Seek out companies that are currently heavy energy consumers, and/or that will benefit directly from the coming drop in energy prices.
Since the Mexican government first passed sweeping reforms in late 2013, the nation’s energy industry has been busy implementing details of the new laws, which are necessary for Mexico to maximize its true energy potential.
“The U.S. Energy Information Administration has analyzed the potential in the Mexican oil fields and projected they will draw upwards of $10 billion dollars of foreign direct investment and create half a million new jobs for Mexico by 2018,” writes Christi Craddick, chairman of the Railroad Commission of Texas, in an Oct. 13 op-ed for the Houston Chronicle. “In order to reach its full potential, the Mexican energy industry will require significant investments in infrastructure, from roads and pipelines to water and electricity.”
Current President Enrique Peña Nieto’s reform agenda, which also targets Mexico’s banking, taxation, education and infrastructure development, calls for increased efficiency and major funding for the energy sector from foreign producers and investors.
“Energy reform is the most important reform,” says Richard Hall, an emerging-markets sovereign credit analyst at Baltimore-based asset management firm T. Rowe Price, in a recent interview with Institutional Investor. “There’s low-hanging fruit that hasn’t been picked.”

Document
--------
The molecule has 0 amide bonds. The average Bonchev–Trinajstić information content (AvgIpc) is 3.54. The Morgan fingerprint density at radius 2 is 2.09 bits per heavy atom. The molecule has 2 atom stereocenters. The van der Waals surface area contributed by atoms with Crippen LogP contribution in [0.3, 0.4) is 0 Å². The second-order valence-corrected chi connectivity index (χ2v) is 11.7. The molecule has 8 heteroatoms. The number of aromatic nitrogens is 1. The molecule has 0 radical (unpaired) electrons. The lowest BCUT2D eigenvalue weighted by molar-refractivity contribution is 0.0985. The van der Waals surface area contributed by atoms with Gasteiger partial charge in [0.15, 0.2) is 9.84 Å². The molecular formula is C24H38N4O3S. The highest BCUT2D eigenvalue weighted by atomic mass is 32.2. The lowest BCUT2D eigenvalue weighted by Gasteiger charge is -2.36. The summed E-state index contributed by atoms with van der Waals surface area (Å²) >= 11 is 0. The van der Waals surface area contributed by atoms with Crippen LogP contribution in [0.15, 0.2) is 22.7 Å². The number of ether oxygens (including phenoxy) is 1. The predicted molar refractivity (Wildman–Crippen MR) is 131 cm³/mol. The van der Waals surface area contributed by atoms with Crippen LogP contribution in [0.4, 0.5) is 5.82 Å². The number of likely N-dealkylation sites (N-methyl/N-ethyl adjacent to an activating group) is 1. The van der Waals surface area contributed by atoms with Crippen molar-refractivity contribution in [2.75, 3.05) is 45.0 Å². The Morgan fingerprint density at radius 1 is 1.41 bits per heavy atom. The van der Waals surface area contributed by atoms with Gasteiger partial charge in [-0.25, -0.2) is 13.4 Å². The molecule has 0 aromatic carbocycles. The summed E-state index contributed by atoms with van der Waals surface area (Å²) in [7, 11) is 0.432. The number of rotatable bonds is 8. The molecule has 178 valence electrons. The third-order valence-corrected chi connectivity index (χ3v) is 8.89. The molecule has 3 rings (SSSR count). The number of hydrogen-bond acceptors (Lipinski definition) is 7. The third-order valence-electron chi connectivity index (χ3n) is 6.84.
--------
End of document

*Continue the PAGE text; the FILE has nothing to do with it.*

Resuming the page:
So, how best to invest in Mexico’s energy sector? The answer is multifaceted, with many different avenues of entry, but according to analysts at T. Rowe Price, one way is to seek out companies that are currently heavy energy consumers, and/or that will benefit directly from the coming drop in energy prices as Mexico’s energy reforms bring cheaper oil to the Americas.
“One such sector is cement, which taps into other promising Mexican themes,” writes Institutional Investor. “Cement producers will gain from the huge infrastructure spending, including for production and pipeline facilities, required for Mexico’s increased energy production.”
Cement companies in Mexico are also an attractive option for investors because they present a solid play on the continued economic rebound in the U.S. How? The answer is simple: Cement is the ultimate nearshore manufacturing product, because it must be manufactured in or near the country in which it will ultimately be used.
As a major consumer of oil and petroleum, the petrochemical sector, including firms like Mexichem, offers another opportunity for investors to cash in on Mexico’s energy reforms. Mexichem and other corporations like it are poised to benefit in a big way from cheap gas transported into Mexico from the U.S., as well as from the cheaper feedstock, such as ethylene, that will be generated as a direct result of the increase in foreign direct investment in Mexico’s oil and gas fields.
Paris-headquartered asset management firm Carmigac is also taking a close look at the Grupo Mexico mining company, which is already the world’s third-largest copper producer. Although many investors have been overlooking copper stocks in recent months, Carmigac sees Grupo Mexico as a solid play, forecasting it will weather the temporary lull and citing the fact that it has consistently maintained some of the lowest operational costs in the world, despite its impressive production capacity.